While mosques are typically regarded as places of tradition and conservatism, there is an increasing number of liberal and progressive mosques around the world.
From queer-friendly mosques to ones featuring female imams, such mosques have been redefining what it means to be Muslim, challenging patriarchal structures, and offering safe spaces for marginalized groups.
Still, they have undoubtedly stirred controversy and have been accused of contradicting Islamic principles.
Here's a look at progressive Islamic mosques around the world:
1. Germany's Ibn Rushd-Goethe mosque welcomes LGBTQI+ Muslims and female imams
As Germany's first self-proclaimed liberal mosque, the Berlin mosque welcomes members of the LGBTQI+ community, features female imams, and allows men and women to pray in a mixed congregations. However, it notably bans women who wear the burqa.
In response to the mosque's inauguration, Egypt's Dar Al-Ifta issued a statement deeming the practice of men and women praying side by side as inappropriate in Islam, while Al-Azhar University responded with a fatwa against liberal mosques in general.
The mosque was so controversial that Turkish-German women's rights activist, Seyran Ateş, one of its founders, received several death threats and had to be placed under 24-hour police protection.
This comes as the overwhelming majority of Muslim jurists oppose the idea of mixed prayer congregations, let alone the notion of having women lead such services. In response, Muslim feminists argue that the Qur'an does not explicitly exclude women from leadership positions within mosques, according to The Independent.
2. The UK's marginalized groups are getting safe spaces thanks to the Inclusive Mosque Initiative
The initiative is dedicated to creating places of worship for marginalized communities and promoting inclusive Islamic principles.
"We will not discriminate against anyone, they can be Sunni or Shia, straight or gay, people with families and people without," coordinator Tamsila Tauqir said, according to the BBC.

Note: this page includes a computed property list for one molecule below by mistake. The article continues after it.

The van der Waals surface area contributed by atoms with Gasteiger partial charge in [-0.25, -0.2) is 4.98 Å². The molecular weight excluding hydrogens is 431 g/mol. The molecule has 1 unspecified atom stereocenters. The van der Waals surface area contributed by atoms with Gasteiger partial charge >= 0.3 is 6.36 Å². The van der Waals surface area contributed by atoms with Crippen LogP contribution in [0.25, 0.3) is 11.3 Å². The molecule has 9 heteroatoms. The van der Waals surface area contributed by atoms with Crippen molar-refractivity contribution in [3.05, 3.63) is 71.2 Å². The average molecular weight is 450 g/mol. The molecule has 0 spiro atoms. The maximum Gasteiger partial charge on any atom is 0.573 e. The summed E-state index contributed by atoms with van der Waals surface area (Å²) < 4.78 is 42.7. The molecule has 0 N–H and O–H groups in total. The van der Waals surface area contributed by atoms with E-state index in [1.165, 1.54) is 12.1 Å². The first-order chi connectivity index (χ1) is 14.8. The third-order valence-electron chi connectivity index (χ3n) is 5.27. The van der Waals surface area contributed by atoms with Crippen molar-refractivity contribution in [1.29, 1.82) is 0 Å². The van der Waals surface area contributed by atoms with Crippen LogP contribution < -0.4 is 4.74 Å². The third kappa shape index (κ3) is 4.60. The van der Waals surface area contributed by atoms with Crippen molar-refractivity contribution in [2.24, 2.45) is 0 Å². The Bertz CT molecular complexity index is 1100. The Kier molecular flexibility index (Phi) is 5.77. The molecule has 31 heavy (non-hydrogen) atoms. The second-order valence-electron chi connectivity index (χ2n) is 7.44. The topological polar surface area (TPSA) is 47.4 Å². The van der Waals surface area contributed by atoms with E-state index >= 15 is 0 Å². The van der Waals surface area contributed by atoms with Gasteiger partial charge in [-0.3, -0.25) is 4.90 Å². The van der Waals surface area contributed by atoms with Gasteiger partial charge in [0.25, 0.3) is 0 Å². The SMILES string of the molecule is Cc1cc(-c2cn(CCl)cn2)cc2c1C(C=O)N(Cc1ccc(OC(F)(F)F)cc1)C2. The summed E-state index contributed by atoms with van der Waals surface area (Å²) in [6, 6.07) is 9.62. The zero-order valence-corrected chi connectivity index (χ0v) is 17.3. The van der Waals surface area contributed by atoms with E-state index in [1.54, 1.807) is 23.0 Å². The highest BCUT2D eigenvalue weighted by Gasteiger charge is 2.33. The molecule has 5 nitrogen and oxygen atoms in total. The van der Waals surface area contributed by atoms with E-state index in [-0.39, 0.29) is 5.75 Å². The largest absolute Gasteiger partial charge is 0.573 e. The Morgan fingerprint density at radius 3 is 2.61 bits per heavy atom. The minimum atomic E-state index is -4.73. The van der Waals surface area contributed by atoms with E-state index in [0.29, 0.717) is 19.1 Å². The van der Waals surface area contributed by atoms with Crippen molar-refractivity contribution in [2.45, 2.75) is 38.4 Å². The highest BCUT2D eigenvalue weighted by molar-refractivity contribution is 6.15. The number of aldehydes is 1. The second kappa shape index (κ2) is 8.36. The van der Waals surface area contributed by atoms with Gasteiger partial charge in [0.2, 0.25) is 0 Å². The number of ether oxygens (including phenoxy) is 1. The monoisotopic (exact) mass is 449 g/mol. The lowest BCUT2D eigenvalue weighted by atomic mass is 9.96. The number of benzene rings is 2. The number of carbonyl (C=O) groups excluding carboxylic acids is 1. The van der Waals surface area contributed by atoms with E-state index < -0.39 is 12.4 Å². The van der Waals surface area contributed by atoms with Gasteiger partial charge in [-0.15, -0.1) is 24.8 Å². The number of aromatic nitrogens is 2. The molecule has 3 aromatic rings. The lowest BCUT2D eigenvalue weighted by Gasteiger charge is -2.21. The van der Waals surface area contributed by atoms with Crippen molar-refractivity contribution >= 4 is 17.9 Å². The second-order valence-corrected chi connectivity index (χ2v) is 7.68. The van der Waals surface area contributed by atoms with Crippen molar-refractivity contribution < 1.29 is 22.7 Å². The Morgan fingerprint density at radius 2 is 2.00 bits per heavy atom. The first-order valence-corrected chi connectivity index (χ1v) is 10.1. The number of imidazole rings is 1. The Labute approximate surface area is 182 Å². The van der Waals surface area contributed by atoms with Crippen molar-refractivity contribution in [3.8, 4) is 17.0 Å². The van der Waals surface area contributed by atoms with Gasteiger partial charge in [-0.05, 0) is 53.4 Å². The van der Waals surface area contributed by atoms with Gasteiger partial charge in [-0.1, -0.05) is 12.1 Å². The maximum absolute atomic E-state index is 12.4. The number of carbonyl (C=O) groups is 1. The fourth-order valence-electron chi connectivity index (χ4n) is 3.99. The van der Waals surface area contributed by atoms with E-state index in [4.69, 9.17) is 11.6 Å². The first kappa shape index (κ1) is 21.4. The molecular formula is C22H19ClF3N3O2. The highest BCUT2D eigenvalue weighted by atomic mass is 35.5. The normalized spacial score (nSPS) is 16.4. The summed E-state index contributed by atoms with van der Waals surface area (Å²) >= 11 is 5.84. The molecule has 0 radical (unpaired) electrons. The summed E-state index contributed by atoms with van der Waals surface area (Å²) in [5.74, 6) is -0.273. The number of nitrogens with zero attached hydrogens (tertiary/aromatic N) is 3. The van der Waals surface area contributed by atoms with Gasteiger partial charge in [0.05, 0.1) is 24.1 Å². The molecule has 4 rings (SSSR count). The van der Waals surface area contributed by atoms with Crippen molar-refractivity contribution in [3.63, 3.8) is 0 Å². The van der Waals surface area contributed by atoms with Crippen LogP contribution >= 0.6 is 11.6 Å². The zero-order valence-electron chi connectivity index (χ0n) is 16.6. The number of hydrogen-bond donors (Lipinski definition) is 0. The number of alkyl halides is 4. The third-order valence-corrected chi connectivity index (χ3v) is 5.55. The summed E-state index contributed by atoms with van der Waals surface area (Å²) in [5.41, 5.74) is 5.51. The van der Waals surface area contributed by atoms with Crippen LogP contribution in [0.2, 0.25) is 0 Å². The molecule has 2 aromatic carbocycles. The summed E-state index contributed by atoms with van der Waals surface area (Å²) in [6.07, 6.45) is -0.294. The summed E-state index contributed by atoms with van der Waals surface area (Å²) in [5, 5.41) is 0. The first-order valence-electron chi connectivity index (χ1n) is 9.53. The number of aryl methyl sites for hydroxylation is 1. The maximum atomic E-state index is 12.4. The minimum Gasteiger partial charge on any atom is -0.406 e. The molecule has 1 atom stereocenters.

The initiative regularly organizes events, which are usually held in London, and hosts regular Friday prayers, seminars, and discussion groups.
"We aim to create a family-friendly place of worship that welcomes people regardless of their religious belief, their race, gender, impairments, sexuality or immigration status," its website reads.
3. In Canada, the Unity Mosque's name speaks for itself
Located in Toronto, the mosque is a sanctuary for queer Muslims, who are often marginalized in their communities.
Hoping to establish a safe space for them, lawyer El-Farouk Khaki, religious studies scholar Laury Silvers, and Muslim gay-rights activist Troy Jackson founded the mosque in 2009.
The Unity Mosque holds weekly Friday prayers, during which anyone can give the call to prayer or lead it, plus there is no dress code, according to BuzzFeed.
4. California has two mosques that focus on empowering Muslim women
The United States is currently home to two women's mosques, both of which are located in the state of California.
Based in Los Angeles, the Women's Mosque of America - the first in the country - "seeks to uplift the Muslim community by empowering women and girls through more direct access to Islamic scholarship and leadership opportunities."
The mosque provides a safe space for women to actively engage within the Muslim community. It also hosts prayer services and events that promote female Muslim scholars.
Similarly, Qal'bu Maryam (Maryam’s Heart) Mosque in Berkeley, which is led by women, challenges the patriarchal customs in places of worship.
The mosque welcomes both men and women, does not enforce segregation during prayer, and allows women to lead prayer services.
"Qal’bu Maryam will recenter and refocus on what our faith already embraces but has been obstructed by patriarchy. This is a mosque where women will find their place in the world and worship together," says the mosque's founder, Rabi’a Keeble, according to Berkeleyside.
5. The Mariam Mosque in Denmark also features female imams
Launched in 2016, the mosque is considered the first female-led mosque in Scandinavia, according to The Guardian.
According to one of its female imams, Sherin Khankan, the mosque aims to challenge "patriarchal structures within religious institutions" as well as the "patriarchal interpretations of the Qur’an."
"We represent a modernist, spiritual approach to Islam. We are seeking to create an alternative voice, without delegitimising others. We want the Mariam mosque to be a place where everyone can come, and we can flourish together. What happens in a mosque goes way beyond the mosque itself – it affects society," Khankan explained.